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New York Court Discusses Proof of Proximate Cause in Car Accident Cases

Car accidents are unfortunately common in New York, and while some people involved in collisions walk away without harm, many suffer significant injuries. People hurt in car accidents can recover compensation, but only if they can demonstrate that another party proximately caused their harm. In a recent New York case in which the defendant argued the plaintiff was at fault for a car crash, the court discussed the concept of proximate harm and what evidence is needed to establish negligence. If you sustained damages in a collision, it is wise to meet with a Syracuse personal injury attorney to discuss your possible claims.

Factual Background of the Case

It is alleged that the plaintiff initiated a lawsuit seeking compensation for personal injuries she sustained during a motor vehicle collision involving a car she was driving and a car owned and operated by the defendants. The defendants filed a motion for summary judgment to dismiss the plaintiff’s complaint, arguing that the accident resulted from the plaintiff’s attempt to change lanes when it was not safe to do so, and that her negligence was the only cause of the accident. The trial court denied the motion, and the defendants appealed.

Establishing Proximate Cause in New York Car Accident Cases

On appeal, the court affirmed the trial court ruling. The court considered the well-established legal principle that there could be more than one proximate cause of an accident but noted that the defendants bore the burden of establishing that they were not at fault in causing the accident or that another person’s negligence was the sole proximate cause of the accident, as they were the ones seeking summary judgment.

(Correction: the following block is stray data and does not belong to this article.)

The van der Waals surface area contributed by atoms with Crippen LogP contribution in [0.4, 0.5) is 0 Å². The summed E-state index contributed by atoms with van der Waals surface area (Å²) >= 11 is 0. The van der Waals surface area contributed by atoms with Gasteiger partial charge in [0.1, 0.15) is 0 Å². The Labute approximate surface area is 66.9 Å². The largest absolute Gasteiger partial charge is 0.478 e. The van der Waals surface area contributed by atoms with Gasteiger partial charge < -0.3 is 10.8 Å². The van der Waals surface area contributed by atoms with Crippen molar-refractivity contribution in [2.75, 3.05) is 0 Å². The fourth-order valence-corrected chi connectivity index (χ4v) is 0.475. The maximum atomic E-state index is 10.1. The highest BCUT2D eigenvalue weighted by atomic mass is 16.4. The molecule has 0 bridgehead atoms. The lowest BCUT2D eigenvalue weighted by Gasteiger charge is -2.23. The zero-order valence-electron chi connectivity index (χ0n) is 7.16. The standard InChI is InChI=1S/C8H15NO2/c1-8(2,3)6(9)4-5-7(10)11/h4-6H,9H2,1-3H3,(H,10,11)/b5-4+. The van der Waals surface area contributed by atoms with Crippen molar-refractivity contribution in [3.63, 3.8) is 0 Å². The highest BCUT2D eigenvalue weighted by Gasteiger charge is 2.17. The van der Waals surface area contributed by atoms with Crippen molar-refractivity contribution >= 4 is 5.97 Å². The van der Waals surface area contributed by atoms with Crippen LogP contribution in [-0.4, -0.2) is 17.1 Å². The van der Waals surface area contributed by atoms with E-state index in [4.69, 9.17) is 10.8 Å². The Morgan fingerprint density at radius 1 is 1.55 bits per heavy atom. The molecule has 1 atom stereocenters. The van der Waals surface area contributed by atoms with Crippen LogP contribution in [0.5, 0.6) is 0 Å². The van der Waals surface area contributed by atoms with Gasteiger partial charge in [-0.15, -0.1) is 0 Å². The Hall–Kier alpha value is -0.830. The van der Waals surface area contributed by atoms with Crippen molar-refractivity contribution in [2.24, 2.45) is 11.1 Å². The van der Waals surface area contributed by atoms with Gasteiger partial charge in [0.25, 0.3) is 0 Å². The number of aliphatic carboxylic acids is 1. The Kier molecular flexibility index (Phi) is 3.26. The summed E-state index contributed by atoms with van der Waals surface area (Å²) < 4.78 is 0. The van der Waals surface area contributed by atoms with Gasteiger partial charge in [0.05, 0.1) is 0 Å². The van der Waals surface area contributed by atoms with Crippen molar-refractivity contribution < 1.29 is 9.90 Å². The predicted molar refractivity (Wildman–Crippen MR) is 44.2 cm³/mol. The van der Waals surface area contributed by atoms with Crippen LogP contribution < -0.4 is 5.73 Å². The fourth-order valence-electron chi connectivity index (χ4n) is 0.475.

The court also recognized the obligation of a driver with the right-of-way to keep a proper lookout and take reasonable steps to avoid collisions, even when they have the right-of-way. The court further noted that a driver with the right-of-way is entitled to assume that other drivers will obey traffic laws requiring them to yield. If the driver has only seconds to react to a vehicle that has failed to yield, however, they are not comparatively negligent for failing to avoid the collision.

In the subject case, the defendants relied on an affidavit from the defendant driver, which stated that he did not have a chance to avoid the accident, in support of their motion. The court found, though, that the defendant driver’s affidavit was conclusory and lacked specific facts to allow the court to properly evaluate this assertion.

Rather, the court found that the evidence presented by the defendants failed to establish prima facie that the defendant driver was free from fault in causing the accident or that the plaintiff’s negligence was the sole proximate cause of the collision. Consequently, the court determined that the defendants had not met their prima facie burden, making it unnecessary to evaluate the sufficiency of the plaintiff’s opposition papers, and upheld the trial court ruling.

Meet with a Trusted Syracuse Personal Injury Attorney

Car accidents often lead to significant and lasting trauma and people that cause such collisions should be held accountable. If you sustained injuries in a car crash caused by someone else’s negligence, it is in your best interest to meet with an attorney. The trusted Syracuse personal injury attorneys of DeFrancisco & Falgiatano Personal Injury Lawyers can assess the facts of your case and help you seek any damages you may be owed. You can reach us via our form online or by calling us at 833-247-8427 to set up a meeting.

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